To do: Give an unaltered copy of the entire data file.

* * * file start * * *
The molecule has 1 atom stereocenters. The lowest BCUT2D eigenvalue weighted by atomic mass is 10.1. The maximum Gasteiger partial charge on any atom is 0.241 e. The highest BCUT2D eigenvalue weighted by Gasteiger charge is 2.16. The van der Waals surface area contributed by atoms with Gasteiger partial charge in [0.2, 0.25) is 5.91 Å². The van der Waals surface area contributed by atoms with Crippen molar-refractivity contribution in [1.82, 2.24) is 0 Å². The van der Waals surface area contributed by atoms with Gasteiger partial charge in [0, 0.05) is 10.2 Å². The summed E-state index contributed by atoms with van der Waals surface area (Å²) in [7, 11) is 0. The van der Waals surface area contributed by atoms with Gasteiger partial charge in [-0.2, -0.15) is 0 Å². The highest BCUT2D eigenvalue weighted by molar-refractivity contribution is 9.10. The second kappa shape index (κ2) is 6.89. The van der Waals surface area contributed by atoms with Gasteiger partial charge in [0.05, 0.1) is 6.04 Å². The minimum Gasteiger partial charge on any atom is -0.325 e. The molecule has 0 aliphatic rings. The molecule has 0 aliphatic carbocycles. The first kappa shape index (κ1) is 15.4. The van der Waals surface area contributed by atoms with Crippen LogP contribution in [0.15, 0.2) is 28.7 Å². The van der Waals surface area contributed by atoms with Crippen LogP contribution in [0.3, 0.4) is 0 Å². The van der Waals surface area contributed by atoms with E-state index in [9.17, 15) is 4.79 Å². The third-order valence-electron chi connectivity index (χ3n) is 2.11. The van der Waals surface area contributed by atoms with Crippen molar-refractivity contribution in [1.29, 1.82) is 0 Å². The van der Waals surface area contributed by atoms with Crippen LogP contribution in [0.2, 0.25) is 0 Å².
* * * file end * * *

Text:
The molecule has 1 atom stereocenters. The lowest BCUT2D eigenvalue weighted by atomic mass is 10.1. The maximum Gasteiger partial charge on any atom is 0.241 e. The highest BCUT2D eigenvalue weighted by Gasteiger charge is 2.16. The van der Waals surface area contributed by atoms with Gasteiger partial charge in [0.2, 0.25) is 5.91 Å². The van der Waals surface area contributed by atoms with Crippen molar-refractivity contribution in [1.82, 2.24) is 0 Å². The van der Waals surface area contributed by atoms with Gasteiger partial charge in [0, 0.05) is 10.2 Å². The summed E-state index contributed by atoms with van der Waals surface area (Å²) in [7, 11) is 0. The van der Waals surface area contributed by atoms with Gasteiger partial charge in [-0.2, -0.15) is 0 Å². The highest BCUT2D eigenvalue weighted by molar-refractivity contribution is 9.10. The second kappa shape index (κ2) is 6.89. The van der Waals surface area contributed by atoms with Gasteiger partial charge in [0.05, 0.1) is 6.04 Å². The minimum Gasteiger partial charge on any atom is -0.325 e. The molecule has 0 aliphatic rings. The molecule has 0 aliphatic carbocycles. The first kappa shape index (κ1) is 15.4. The van der Waals surface area contributed by atoms with Crippen LogP contribution in [0.15, 0.2) is 28.7 Å². The van der Waals surface area contributed by atoms with Crippen LogP contribution in [0.3, 0.4) is 0 Å². The van der Waals surface area contributed by atoms with E-state index in [9.17, 15) is 4.79 Å². The third-order valence-electron chi connectivity index (χ3n) is 2.11. The van der Waals surface area contributed by atoms with Crippen molar-refractivity contribution in [1.29, 1.82) is 0 Å². The van der Waals surface area contributed by atoms with Crippen LogP contribution in [0.2, 0.25) is 0 Å².